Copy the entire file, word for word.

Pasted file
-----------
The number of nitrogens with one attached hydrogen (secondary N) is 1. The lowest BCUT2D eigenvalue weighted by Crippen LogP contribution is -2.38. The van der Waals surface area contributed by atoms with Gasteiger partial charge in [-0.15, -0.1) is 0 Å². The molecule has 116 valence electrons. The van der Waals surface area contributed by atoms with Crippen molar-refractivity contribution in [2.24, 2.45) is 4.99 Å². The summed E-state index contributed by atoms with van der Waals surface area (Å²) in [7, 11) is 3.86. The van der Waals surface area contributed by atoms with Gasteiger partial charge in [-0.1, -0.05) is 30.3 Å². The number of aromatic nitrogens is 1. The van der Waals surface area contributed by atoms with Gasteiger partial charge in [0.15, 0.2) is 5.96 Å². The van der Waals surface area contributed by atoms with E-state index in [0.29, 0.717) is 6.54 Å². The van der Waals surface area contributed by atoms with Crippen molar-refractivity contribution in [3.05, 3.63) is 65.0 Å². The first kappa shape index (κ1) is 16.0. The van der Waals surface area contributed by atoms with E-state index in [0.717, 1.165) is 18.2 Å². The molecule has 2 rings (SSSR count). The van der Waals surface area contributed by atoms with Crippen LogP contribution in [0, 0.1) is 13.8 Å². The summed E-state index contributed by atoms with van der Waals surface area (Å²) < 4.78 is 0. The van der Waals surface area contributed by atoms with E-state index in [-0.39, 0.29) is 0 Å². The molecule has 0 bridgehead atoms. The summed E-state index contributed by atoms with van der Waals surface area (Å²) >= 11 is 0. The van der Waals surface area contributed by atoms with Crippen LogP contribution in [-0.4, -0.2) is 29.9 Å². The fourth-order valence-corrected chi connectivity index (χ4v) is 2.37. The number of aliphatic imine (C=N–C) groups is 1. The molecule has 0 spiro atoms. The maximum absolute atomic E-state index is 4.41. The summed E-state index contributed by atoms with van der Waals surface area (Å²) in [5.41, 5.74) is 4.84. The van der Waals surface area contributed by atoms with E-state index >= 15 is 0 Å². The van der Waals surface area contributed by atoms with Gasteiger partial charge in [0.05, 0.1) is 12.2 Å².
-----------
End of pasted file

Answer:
The number of nitrogens with one attached hydrogen (secondary N) is 1. The lowest BCUT2D eigenvalue weighted by Crippen LogP contribution is -2.38. The van der Waals surface area contributed by atoms with Gasteiger partial charge in [-0.15, -0.1) is 0 Å². The molecule has 116 valence electrons. The van der Waals surface area contributed by atoms with Crippen molar-refractivity contribution in [2.24, 2.45) is 4.99 Å². The summed E-state index contributed by atoms with van der Waals surface area (Å²) in [7, 11) is 3.86. The van der Waals surface area contributed by atoms with Gasteiger partial charge in [-0.1, -0.05) is 30.3 Å². The number of aromatic nitrogens is 1. The van der Waals surface area contributed by atoms with Gasteiger partial charge in [0.15, 0.2) is 5.96 Å². The van der Waals surface area contributed by atoms with E-state index in [0.29, 0.717) is 6.54 Å². The van der Waals surface area contributed by atoms with Crippen molar-refractivity contribution in [3.05, 3.63) is 65.0 Å². The first kappa shape index (κ1) is 16.0. The van der Waals surface area contributed by atoms with E-state index in [0.717, 1.165) is 18.2 Å². The molecule has 2 rings (SSSR count). The van der Waals surface area contributed by atoms with Crippen LogP contribution in [0, 0.1) is 13.8 Å². The summed E-state index contributed by atoms with van der Waals surface area (Å²) < 4.78 is 0. The van der Waals surface area contributed by atoms with E-state index in [-0.39, 0.29) is 0 Å². The molecule has 0 bridgehead atoms. The summed E-state index contributed by atoms with van der Waals surface area (Å²) >= 11 is 0. The van der Waals surface area contributed by atoms with Crippen LogP contribution in [-0.4, -0.2) is 29.9 Å². The fourth-order valence-corrected chi connectivity index (χ4v) is 2.37. The number of aliphatic imine (C=N–C) groups is 1. The molecule has 0 spiro atoms. The maximum absolute atomic E-state index is 4.41. The summed E-state index contributed by atoms with van der Waals surface area (Å²) in [5.41, 5.74) is 4.84. The van der Waals surface area contributed by atoms with E-state index >= 15 is 0 Å². The van der Waals surface area contributed by atoms with Gasteiger partial charge in [0.05, 0.1) is 12.2 Å².